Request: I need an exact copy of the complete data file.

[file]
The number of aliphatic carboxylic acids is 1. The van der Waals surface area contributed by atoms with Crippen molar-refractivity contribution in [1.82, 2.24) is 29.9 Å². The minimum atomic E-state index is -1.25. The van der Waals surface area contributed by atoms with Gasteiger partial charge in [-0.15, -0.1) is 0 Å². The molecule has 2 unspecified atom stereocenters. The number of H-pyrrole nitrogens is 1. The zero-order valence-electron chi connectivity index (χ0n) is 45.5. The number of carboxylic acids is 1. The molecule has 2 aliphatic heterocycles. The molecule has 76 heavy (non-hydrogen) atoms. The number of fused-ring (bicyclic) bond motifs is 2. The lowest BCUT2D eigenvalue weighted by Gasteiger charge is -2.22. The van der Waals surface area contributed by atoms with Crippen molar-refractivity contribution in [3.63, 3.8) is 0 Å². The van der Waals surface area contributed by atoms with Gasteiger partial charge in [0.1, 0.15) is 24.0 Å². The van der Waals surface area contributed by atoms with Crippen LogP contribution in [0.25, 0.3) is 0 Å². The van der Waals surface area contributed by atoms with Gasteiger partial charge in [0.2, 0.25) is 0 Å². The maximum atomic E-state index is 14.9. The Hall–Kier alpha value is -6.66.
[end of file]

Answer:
The number of aliphatic carboxylic acids is 1. The van der Waals surface area contributed by atoms with Crippen molar-refractivity contribution in [1.82, 2.24) is 29.9 Å². The minimum atomic E-state index is -1.25. The van der Waals surface area contributed by atoms with Gasteiger partial charge in [-0.15, -0.1) is 0 Å². The molecule has 2 unspecified atom stereocenters. The number of H-pyrrole nitrogens is 1. The zero-order valence-electron chi connectivity index (χ0n) is 45.5. The number of carboxylic acids is 1. The molecule has 2 aliphatic heterocycles. The molecule has 76 heavy (non-hydrogen) atoms. The number of fused-ring (bicyclic) bond motifs is 2. The lowest BCUT2D eigenvalue weighted by Gasteiger charge is -2.22. The van der Waals surface area contributed by atoms with Crippen molar-refractivity contribution in [3.63, 3.8) is 0 Å². The van der Waals surface area contributed by atoms with Gasteiger partial charge in [0.1, 0.15) is 24.0 Å². The van der Waals surface area contributed by atoms with Crippen LogP contribution in [0.25, 0.3) is 0 Å². The van der Waals surface area contributed by atoms with Gasteiger partial charge in [0.2, 0.25) is 0 Å². The maximum atomic E-state index is 14.9. The Hall–Kier alpha value is -6.66.